Is it possible to search through an HTML page for CSS value data using CSS itself? Well, technically it’s not. However, Denis Lukov has managed to craft together an exciting jQuery snippet program that does native CSS searching (acts as a search engine) using a bit of JS magic. The results are quite staggering. The improvements in the speed of using Jets over the traditional style and class algorithms are twice as fast. So, this might actually be a wonderful addition to your existing front-end framework.
A simple way to get Jets working is to predefine two different tags: the search and content tags. These tags are within the input and unordered-list forms within your app itself. This way, Jets can quickly go through the existing elements and output whatever it is that a user was looking for.
One issue in using forms is the process of accidentally hitting the submit button and encountering a page refresh. This removes all of the previously entered data. Another is getting an error after accidentally hitting the submit button and then losing all the form data. This particular library tackles these situations. It automatically saves all your form data as you type them.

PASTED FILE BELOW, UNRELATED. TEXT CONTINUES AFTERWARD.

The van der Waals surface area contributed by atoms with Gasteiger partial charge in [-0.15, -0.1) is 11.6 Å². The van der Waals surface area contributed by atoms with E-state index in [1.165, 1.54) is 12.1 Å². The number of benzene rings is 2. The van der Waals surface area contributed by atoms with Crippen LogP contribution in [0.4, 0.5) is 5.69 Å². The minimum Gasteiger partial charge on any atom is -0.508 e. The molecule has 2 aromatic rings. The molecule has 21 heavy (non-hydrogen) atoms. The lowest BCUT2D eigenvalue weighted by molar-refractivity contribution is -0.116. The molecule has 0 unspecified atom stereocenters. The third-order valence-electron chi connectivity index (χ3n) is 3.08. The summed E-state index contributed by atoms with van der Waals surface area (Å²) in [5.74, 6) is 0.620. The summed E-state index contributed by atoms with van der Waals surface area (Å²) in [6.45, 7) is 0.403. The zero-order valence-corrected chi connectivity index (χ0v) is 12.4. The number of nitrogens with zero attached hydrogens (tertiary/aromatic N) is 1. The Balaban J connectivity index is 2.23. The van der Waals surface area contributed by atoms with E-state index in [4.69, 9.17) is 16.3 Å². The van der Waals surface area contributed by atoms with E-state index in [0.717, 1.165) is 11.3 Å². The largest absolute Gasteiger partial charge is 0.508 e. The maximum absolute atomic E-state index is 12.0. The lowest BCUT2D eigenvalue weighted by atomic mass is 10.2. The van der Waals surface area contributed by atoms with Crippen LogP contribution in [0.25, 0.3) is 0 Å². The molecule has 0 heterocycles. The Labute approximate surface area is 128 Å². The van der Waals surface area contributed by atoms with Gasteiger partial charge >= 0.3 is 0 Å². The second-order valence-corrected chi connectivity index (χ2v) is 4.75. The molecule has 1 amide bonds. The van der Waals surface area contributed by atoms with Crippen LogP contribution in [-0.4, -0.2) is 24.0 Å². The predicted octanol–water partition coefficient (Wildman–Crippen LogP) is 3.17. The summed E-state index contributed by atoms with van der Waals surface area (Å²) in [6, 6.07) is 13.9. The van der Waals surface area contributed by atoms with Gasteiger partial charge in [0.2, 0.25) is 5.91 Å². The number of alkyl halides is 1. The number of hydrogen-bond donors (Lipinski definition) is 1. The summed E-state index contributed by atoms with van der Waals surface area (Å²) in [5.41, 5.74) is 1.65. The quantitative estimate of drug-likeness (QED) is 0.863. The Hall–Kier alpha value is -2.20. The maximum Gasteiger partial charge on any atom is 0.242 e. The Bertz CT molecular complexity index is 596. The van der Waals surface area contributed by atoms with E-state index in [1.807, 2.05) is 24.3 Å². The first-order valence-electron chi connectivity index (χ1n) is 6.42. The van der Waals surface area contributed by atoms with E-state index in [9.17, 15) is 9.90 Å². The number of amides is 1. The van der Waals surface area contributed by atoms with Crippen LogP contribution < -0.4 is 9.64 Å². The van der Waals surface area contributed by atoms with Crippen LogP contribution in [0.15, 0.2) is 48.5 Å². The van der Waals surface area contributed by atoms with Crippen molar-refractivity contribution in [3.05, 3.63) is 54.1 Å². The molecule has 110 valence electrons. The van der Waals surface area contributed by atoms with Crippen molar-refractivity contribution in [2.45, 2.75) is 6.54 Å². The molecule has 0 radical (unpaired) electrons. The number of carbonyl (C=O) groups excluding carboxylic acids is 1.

Multiple Select gives web developers a massive and well-documented jQuery solution for implementing forms with checkboxes that would require mass selection or multiple orientations for a single purpose. Let’s say that you’re working on an application about managing gardening or similar situations. You’d naturally want to be able to select from a checkbox different times of the day or the week. From thereon, you can create a solid calendar schedule. However, in this context, it would be helpful for the user to create such a schedule himself. This is so, especially if your application is limited in its functionality and serves one basic and essential solution, such as creating calendar schedules.
Check out the big selection of demos and previews of how you can integrate Multiple Select into your existing project.